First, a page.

Nine things you don't need to worry about when feeding your baby
Adding solid food to your baby’s diet can be hard to swallow. Nutritionist Laura Tari calms your fears.
When your baby starts eating solids, breast milk or formula will still be the main source of nutrition. This takes the pressure off knowing how much they should be eating to begin with. Six-month-old babies still have reasonably small stomachs and will let you know when they have had enough by pushing the spoon away, refusing to open their mouth, or maybe turning their head away. So don’t worry if your baby only eats a spoonful, or takes just a nibble of some finger-food before deciding they’ve had enough to eat and would prefer to now play with their food. As a guide, recommendations suggest you offer 1-2 teaspoons to begin with, which will gradually increase over time.
Variety is important with regards to what we eat. However, when starting a baby on solids, it is better to offer one new food at a time. Focus on giving your baby a chance to get used to eating solid food in general, as chewing and swallowing food is a new experience for him. Allow your baby time to get used to a food before you move on to the next. Initially you can try rotating foods over a 2-3 day period. Increased variety, and food exploration with new flavours and textures, will come with time.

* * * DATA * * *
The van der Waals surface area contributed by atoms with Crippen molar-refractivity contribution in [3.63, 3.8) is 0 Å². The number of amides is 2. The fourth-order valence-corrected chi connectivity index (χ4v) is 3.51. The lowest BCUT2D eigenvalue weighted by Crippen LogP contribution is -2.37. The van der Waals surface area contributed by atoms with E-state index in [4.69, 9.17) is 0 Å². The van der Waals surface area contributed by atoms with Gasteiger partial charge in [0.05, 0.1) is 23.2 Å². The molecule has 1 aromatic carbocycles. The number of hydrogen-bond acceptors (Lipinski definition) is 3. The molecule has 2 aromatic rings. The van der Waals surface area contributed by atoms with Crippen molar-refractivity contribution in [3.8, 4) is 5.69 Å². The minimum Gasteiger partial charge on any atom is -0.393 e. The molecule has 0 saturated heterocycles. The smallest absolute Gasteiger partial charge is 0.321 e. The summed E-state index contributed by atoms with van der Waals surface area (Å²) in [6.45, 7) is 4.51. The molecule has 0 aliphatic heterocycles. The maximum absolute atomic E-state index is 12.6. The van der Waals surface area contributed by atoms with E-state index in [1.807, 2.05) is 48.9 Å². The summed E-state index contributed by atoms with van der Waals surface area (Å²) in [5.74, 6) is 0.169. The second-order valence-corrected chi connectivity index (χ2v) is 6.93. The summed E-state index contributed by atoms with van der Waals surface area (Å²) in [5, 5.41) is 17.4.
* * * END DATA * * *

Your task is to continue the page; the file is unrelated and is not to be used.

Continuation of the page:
Some babies take time to get used to different foods and, just like adults, babies will have preferred tastes. It’s good to offer small amounts of a food, lots of times, to let your baby gradually get used to each new taste. If a certain food continues to be refused or spat out, try mixing it with another food baby does like, or leave that particular food for a few days before trying again. A rule of thumb seems to be that a baby may need to try a food up to 10 times before he accepts it.
One of the motor skills specifically relevant to solid foods is the pincer grasp. It is absolutely fine if your baby hasn’t mastered the pincer grasp by the time he is starting solid food as it will come with time and practice. Often when babies first start eating, they will do so by ‘raking’ the food where they try to scoop it up using their whole hand. It is also fine if your baby shows no interest in feeding himself. Continue to spoon-feed your baby while also offering finger-food options, such as bite-sized pieces of soft fruit, well- cooked vegetables, or cooked pasta. Self-feeding with a spoon doesn’t happen for most babies until after their first birthday, but be sure to give your baby spoons before then for play, practice, and making a mess!